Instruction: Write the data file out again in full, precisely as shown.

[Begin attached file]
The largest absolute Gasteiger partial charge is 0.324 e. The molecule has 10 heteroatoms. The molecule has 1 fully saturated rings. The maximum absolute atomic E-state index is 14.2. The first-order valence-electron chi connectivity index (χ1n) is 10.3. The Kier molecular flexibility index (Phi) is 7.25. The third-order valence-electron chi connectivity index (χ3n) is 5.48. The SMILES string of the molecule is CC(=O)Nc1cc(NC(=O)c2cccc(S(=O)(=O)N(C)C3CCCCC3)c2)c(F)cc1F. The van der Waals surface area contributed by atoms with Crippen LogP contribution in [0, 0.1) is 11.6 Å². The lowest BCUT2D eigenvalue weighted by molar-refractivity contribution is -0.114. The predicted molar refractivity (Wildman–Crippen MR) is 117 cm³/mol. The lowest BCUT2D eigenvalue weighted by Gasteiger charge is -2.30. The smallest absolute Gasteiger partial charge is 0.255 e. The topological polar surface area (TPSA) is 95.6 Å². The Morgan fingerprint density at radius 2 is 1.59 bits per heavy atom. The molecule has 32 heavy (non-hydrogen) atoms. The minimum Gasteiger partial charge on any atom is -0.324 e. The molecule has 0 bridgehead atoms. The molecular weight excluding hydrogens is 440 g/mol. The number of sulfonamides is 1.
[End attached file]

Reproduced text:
The largest absolute Gasteiger partial charge is 0.324 e. The molecule has 10 heteroatoms. The molecule has 1 fully saturated rings. The maximum absolute atomic E-state index is 14.2. The first-order valence-electron chi connectivity index (χ1n) is 10.3. The Kier molecular flexibility index (Phi) is 7.25. The third-order valence-electron chi connectivity index (χ3n) is 5.48. The SMILES string of the molecule is CC(=O)Nc1cc(NC(=O)c2cccc(S(=O)(=O)N(C)C3CCCCC3)c2)c(F)cc1F. The van der Waals surface area contributed by atoms with Crippen LogP contribution in [0, 0.1) is 11.6 Å². The lowest BCUT2D eigenvalue weighted by molar-refractivity contribution is -0.114. The predicted molar refractivity (Wildman–Crippen MR) is 117 cm³/mol. The lowest BCUT2D eigenvalue weighted by Gasteiger charge is -2.30. The smallest absolute Gasteiger partial charge is 0.255 e. The topological polar surface area (TPSA) is 95.6 Å². The Morgan fingerprint density at radius 2 is 1.59 bits per heavy atom. The molecule has 32 heavy (non-hydrogen) atoms. The minimum Gasteiger partial charge on any atom is -0.324 e. The molecule has 0 bridgehead atoms. The molecular weight excluding hydrogens is 440 g/mol. The number of sulfonamides is 1.